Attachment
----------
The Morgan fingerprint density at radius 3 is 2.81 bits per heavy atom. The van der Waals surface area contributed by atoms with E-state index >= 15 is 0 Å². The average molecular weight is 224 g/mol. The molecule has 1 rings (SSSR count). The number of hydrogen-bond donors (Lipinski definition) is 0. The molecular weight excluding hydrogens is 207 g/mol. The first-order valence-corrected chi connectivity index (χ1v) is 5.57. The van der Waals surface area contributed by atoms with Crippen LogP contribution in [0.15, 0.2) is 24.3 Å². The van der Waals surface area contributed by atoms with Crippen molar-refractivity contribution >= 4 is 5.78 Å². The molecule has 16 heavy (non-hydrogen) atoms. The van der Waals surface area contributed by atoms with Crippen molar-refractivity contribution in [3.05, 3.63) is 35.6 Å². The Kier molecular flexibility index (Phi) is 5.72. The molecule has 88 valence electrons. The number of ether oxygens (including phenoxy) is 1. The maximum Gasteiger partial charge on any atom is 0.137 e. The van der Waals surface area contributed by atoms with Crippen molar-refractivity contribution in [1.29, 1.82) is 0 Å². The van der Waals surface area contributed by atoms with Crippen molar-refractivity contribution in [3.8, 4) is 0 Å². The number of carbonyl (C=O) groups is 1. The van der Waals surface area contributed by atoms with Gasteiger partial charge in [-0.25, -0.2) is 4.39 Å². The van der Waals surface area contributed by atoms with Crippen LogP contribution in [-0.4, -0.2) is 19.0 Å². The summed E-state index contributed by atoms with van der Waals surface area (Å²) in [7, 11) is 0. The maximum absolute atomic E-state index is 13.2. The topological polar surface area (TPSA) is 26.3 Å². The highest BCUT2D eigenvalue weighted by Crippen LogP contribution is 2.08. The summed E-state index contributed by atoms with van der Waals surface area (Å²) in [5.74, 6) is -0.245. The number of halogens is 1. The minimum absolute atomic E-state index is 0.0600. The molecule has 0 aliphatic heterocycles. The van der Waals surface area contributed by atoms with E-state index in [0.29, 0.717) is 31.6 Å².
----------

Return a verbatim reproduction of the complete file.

The Morgan fingerprint density at radius 3 is 2.81 bits per heavy atom. The van der Waals surface area contributed by atoms with E-state index >= 15 is 0 Å². The average molecular weight is 224 g/mol. The molecule has 1 rings (SSSR count). The number of hydrogen-bond donors (Lipinski definition) is 0. The molecular weight excluding hydrogens is 207 g/mol. The first-order valence-corrected chi connectivity index (χ1v) is 5.57. The van der Waals surface area contributed by atoms with Crippen LogP contribution in [0.15, 0.2) is 24.3 Å². The van der Waals surface area contributed by atoms with Crippen molar-refractivity contribution >= 4 is 5.78 Å². The molecule has 16 heavy (non-hydrogen) atoms. The van der Waals surface area contributed by atoms with Crippen molar-refractivity contribution in [3.05, 3.63) is 35.6 Å². The Kier molecular flexibility index (Phi) is 5.72. The molecule has 88 valence electrons. The number of ether oxygens (including phenoxy) is 1. The maximum Gasteiger partial charge on any atom is 0.137 e. The van der Waals surface area contributed by atoms with Crippen molar-refractivity contribution in [1.29, 1.82) is 0 Å². The van der Waals surface area contributed by atoms with Crippen molar-refractivity contribution in [3.8, 4) is 0 Å². The number of carbonyl (C=O) groups is 1. The van der Waals surface area contributed by atoms with Gasteiger partial charge in [-0.25, -0.2) is 4.39 Å². The van der Waals surface area contributed by atoms with Crippen LogP contribution in [-0.4, -0.2) is 19.0 Å². The summed E-state index contributed by atoms with van der Waals surface area (Å²) in [7, 11) is 0. The maximum absolute atomic E-state index is 13.2. The topological polar surface area (TPSA) is 26.3 Å². The highest BCUT2D eigenvalue weighted by Crippen LogP contribution is 2.08. The summed E-state index contributed by atoms with van der Waals surface area (Å²) in [5.74, 6) is -0.245. The number of halogens is 1. The minimum absolute atomic E-state index is 0.0600. The molecule has 0 aliphatic heterocycles. The van der Waals surface area contributed by atoms with E-state index in [0.29, 0.717) is 31.6 Å².